"A National Monument" In The Press

The 3D map is the center piece of the exhibition “A National Monument,” which is the last event of a yearlong project by Visualizing Palestine, an organization that creates infographics and artworks on the Israel-Palestine conflict. It is presented in the two-story building — in Le Corbusier’s domino style — that houses Dar El-Nimer, a Beirut-based Palestinian arts and culture nongovernmental organization.
— Al-Monitor, January 14, 2019
Rough mock-up of maps equivalent to half of the scale of the 1:20,000 series

Rough mock-up of maps equivalent to half of the scale of the 1:20,000 series

Rough mock-up of maps equivalent to half of the scale of the 1:20,000 series

Rough mock-up of maps equivalent to half of the scale of the 1:20,000 series

“Those who know about [the Nakba] assume it is a well-known issue,” said Rechmaoui. “[By contrast] you would be surprised that the Palestine issue is out of the limelight.”

To introduce this issue to a wide audience through art, Rechmaoui and Ahmad Barclay, a partner of Visualizing Palestine and curator of the exhibit, combed through research material and archived maps of the region dating back to the 1800s.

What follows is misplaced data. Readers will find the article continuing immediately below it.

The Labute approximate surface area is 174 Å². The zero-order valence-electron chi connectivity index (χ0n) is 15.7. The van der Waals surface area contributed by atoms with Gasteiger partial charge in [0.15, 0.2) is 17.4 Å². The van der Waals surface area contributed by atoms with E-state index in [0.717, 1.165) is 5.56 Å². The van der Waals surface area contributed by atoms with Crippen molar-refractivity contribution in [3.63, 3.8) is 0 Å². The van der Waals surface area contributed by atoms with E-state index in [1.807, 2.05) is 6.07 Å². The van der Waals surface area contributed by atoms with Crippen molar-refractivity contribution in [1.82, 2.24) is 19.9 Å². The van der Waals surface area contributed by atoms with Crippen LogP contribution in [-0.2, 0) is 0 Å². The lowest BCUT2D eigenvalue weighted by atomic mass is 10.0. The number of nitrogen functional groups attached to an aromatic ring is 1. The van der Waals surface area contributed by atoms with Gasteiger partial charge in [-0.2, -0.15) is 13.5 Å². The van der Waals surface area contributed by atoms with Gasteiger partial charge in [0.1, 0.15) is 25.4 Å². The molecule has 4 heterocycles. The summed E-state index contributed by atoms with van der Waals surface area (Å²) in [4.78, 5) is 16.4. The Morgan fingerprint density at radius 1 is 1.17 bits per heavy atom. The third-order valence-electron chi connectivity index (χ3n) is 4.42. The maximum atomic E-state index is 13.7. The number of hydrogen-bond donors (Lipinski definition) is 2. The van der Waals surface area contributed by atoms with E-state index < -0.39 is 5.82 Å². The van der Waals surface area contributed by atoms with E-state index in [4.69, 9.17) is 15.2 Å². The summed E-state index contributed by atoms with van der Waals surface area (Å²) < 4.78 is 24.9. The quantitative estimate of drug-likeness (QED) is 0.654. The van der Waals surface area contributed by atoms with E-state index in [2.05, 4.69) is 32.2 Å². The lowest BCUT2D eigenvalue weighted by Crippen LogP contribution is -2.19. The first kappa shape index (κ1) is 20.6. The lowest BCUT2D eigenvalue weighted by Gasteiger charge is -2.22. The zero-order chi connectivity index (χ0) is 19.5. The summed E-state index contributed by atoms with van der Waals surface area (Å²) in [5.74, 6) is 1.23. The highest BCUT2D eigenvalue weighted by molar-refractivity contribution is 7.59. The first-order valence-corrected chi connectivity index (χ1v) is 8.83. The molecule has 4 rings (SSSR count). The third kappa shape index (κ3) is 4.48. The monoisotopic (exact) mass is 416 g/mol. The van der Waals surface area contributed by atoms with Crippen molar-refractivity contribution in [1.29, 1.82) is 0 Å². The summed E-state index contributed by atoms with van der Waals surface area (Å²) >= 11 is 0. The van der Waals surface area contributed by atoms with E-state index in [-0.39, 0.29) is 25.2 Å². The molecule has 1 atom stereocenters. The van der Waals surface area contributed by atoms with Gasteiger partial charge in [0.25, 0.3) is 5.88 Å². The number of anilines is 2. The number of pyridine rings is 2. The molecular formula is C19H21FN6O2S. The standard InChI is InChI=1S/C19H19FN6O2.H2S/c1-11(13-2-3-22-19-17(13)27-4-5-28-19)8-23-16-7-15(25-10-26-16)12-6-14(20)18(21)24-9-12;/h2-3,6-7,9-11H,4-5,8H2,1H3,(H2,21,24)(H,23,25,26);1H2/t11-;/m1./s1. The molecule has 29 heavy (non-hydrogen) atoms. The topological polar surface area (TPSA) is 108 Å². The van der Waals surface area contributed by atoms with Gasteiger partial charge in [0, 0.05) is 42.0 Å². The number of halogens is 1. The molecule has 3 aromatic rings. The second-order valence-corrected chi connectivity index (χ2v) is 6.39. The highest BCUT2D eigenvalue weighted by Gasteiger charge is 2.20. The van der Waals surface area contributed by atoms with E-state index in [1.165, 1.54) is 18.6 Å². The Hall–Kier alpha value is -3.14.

Samples of the 3-dimensional topographic pieces based on British survey maps. Left-to-right: CNC cut plywood, concrete cast and plaster cast.

Samples of the 3-dimensional topographic pieces based on British survey maps. Left-to-right: CNC cut plywood, concrete cast and plaster cast.


Form inspiration: Beirut Caoutchouc by Marwan Rechmaoui

Form inspiration: Beirut Caoutchouc by Marwan Rechmaoui

Marwan Rechmaoui’s work as an artist has long betrayed a fascination with space, geography and mapping, from his 2004 work Beirut Caoutchouc, a large rubber floor-mat based on a map of Beirut according to sectarian divisions, to his 2016 work Blazon, an enormous installation made up of 400 flags and 59 shields, conveying the written and oral histories of Beirut’s districts as expressed through names, landmarks and figures.
— The National, U.A.E.; January 14, 2019

In A National Monument, [Marwan Rechmaoui] has found a way to use the tools by which the British divided and appropriated Palestine – employing maps and grids to divide it up mathematically, as though it was an abstract concept, rather than a physical land, home to thousands of people – to reclaim Palestine as a tactile reality, both on a personal and a public level.

“I’m learning a lot about the topography of Palestine, but by hand, not by eye. I have to touch it all the time, see where the hard parts are, to sand them and make them softer, so I spend my whole day like a blind person going around the topography of the country,” he says. “You start feeling the difference between coastal cities and mountainous cities. It’s like Braille. And symbolically it’s very much like that, because it’s a place that you don’t see, but you’re touching it.”


abdulah al-ghoul

Edited by: Abdulah Al-Ghoul

Abdulah Al-Ghoul is a strategist and digital project manager with a background in several industries like hospitality, fine arts and marketing.

He founded the Marsoum Art Collective in 2018.